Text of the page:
Monday, January 11, 2016

Knitting the Soul Weaver: Warmachine's Deneghra 4/5: The Smell of Burning Plastic

Deneghra is all done and will hopefully arrive in Norway pretty soon. In the end the wings were the most challenging to paint. I wanted them to look like necrotic zombie flesh stretched over a bone and metal framework and I think it came off pretty good, but man it was a lot of surface area. I added a little bit of Tamiya Clear Red paint to make it look like the wings were bleeding a little where they would have been stressed.


I also painted in some battle damage style scratch marks and if you look close you can see some veins. I would have liked those to be a little more pronounced, but I went a little heavy on the purple layers that are over the veins.  



I made a little dungeon entrance for her base and melted some clear green sprue to make it look like a magical effect. To get the water effect I used some Vitrail Opale paint that is for making faux stained glass. I bought it sort of by accident, but it pools up really nicely and dries level and super glossy if not very thick.  I also used it on the base for this guy: http://www.coolminiornot.com/380137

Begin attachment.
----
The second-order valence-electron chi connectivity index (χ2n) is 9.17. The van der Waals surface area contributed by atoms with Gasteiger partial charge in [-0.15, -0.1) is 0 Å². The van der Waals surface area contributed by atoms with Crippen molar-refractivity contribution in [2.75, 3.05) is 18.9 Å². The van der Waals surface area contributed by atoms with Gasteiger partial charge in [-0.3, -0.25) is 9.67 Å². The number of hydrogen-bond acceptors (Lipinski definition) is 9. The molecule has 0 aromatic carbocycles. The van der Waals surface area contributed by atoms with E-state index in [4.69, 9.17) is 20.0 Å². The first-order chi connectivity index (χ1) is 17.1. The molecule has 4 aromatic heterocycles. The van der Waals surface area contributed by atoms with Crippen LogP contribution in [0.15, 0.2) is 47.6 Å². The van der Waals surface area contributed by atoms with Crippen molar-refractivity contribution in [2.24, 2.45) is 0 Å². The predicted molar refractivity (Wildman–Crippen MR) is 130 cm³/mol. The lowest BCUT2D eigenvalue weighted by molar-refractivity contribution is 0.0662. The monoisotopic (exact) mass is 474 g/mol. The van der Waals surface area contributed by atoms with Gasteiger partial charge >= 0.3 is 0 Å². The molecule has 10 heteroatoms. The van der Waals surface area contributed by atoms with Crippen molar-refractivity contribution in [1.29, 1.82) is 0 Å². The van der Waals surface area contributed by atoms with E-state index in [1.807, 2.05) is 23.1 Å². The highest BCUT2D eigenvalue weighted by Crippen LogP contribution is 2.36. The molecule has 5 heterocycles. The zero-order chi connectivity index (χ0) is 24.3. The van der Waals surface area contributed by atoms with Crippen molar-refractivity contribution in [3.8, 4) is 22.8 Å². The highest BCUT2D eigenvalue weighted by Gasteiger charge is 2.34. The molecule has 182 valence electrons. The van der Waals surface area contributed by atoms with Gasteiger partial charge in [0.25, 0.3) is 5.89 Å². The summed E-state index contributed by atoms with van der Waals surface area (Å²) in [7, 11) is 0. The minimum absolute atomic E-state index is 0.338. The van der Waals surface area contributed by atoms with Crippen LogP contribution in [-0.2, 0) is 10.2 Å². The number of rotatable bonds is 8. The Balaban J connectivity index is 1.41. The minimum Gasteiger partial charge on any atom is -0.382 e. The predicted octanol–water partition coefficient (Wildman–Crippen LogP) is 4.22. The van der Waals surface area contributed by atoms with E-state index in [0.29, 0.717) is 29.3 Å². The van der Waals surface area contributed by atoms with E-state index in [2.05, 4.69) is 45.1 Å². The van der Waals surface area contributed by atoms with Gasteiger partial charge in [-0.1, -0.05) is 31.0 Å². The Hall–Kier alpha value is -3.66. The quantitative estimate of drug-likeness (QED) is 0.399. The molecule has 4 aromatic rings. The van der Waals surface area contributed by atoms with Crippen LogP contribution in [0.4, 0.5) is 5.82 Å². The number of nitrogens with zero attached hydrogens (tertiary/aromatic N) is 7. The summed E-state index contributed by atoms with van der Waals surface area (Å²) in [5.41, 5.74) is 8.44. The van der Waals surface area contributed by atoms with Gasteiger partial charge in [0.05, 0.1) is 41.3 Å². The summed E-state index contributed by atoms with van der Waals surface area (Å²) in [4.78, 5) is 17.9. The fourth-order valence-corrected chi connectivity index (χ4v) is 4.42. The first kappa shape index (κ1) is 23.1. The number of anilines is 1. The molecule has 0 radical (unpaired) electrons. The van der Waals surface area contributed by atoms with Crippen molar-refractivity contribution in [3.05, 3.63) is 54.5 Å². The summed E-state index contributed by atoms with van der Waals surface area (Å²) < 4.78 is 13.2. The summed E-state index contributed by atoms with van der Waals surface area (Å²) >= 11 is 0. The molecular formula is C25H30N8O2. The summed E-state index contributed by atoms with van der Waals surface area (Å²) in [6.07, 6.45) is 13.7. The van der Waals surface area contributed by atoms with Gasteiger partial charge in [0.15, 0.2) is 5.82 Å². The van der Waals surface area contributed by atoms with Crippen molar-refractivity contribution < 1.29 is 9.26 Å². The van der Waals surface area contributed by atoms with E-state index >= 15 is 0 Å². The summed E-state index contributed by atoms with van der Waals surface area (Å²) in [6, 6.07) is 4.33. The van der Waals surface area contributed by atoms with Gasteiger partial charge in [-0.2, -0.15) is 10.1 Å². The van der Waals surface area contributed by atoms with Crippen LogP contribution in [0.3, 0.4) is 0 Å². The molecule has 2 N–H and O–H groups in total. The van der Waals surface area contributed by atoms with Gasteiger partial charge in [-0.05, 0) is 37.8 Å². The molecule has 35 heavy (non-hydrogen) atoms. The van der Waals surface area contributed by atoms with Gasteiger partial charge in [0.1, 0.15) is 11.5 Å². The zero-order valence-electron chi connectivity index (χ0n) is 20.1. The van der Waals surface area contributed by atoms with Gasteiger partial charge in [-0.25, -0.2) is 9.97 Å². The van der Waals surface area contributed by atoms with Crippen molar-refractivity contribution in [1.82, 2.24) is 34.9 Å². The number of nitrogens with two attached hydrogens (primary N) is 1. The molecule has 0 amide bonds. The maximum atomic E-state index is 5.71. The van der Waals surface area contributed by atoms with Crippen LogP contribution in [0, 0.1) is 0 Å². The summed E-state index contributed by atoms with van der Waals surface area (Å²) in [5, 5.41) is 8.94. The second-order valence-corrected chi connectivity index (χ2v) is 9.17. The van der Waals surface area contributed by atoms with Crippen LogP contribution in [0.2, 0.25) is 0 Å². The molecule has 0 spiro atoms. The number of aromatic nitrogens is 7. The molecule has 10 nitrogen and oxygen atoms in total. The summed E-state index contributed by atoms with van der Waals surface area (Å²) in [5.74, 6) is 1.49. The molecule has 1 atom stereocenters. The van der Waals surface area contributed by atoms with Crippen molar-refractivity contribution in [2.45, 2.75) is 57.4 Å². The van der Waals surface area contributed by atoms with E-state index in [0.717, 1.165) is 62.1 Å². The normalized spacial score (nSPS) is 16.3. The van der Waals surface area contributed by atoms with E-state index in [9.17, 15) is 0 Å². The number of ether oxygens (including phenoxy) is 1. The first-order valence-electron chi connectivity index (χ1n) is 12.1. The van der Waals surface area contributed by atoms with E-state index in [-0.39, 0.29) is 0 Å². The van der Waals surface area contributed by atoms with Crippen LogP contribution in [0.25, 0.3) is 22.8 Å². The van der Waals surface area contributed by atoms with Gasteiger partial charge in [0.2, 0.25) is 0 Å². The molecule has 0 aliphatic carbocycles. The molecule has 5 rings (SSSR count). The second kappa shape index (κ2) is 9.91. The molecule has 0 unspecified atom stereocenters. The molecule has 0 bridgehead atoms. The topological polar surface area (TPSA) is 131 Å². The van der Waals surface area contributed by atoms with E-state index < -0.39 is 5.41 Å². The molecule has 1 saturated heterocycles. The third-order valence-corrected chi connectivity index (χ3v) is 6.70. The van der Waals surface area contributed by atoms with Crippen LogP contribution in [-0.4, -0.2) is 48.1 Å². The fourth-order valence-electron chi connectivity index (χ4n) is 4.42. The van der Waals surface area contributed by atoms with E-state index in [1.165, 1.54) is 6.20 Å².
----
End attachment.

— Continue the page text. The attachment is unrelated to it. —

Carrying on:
I put a little a bit of melty sprue in her left hand too. I felt like she really needed something there. The hand itself isn't sculpted that well, or at least on mine it wasn't, but it is really in a central spot on the figure. I guess I could have just painted her palm but it's such a big model I wasn't sure many people would notice it. 


One thing that is key when doing melted sprue or water effects or anything else that relies on a glossy finish is to do it very last. The tiniest kiss of matte or satin varnish will ruin the effect. You can try to go back over a ruined gloss finish with gloss varnish, but in my experience it isn't quite the same.

To "sculpt" the sprue I used a heat gun, It's a surprisingly useful tool to have in the garage next to teh dremel and the airbrush station. It's not quite as good as a hair dryer at drying paint but it works and you can also use for bending plastic, and cooking finishes which can get you some neat results, just remember to use proper ventilation and have a fire safety plan.


In the picture above I have a piece of wet paper towel wrapped around part of the sprue that I don't want to melt and am cooking the other part. You will see it start to slump and then you can manipulate it while it is warm. It tends to want to form a tight clump, so you need to stretch it out with another set of tweezers or a your fingers if you are feeling daring. Having a cup of cold water on hand is nice to set a shape once you have gotten it where you like it. This is one of those things that looks pretty easy, but is actually pretty hard and involves more than a little luck. 

Here is a picture of the final project:


What a beast! I'll post some more photos in a bit. 

     


  


2 comments:

  1. I love your plastic forge! That is awesome. My favorite melted plastic part is the one in her hand.

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    1. Thanks Michael, it smells awesome too. Actually not that bad, just a little methy.

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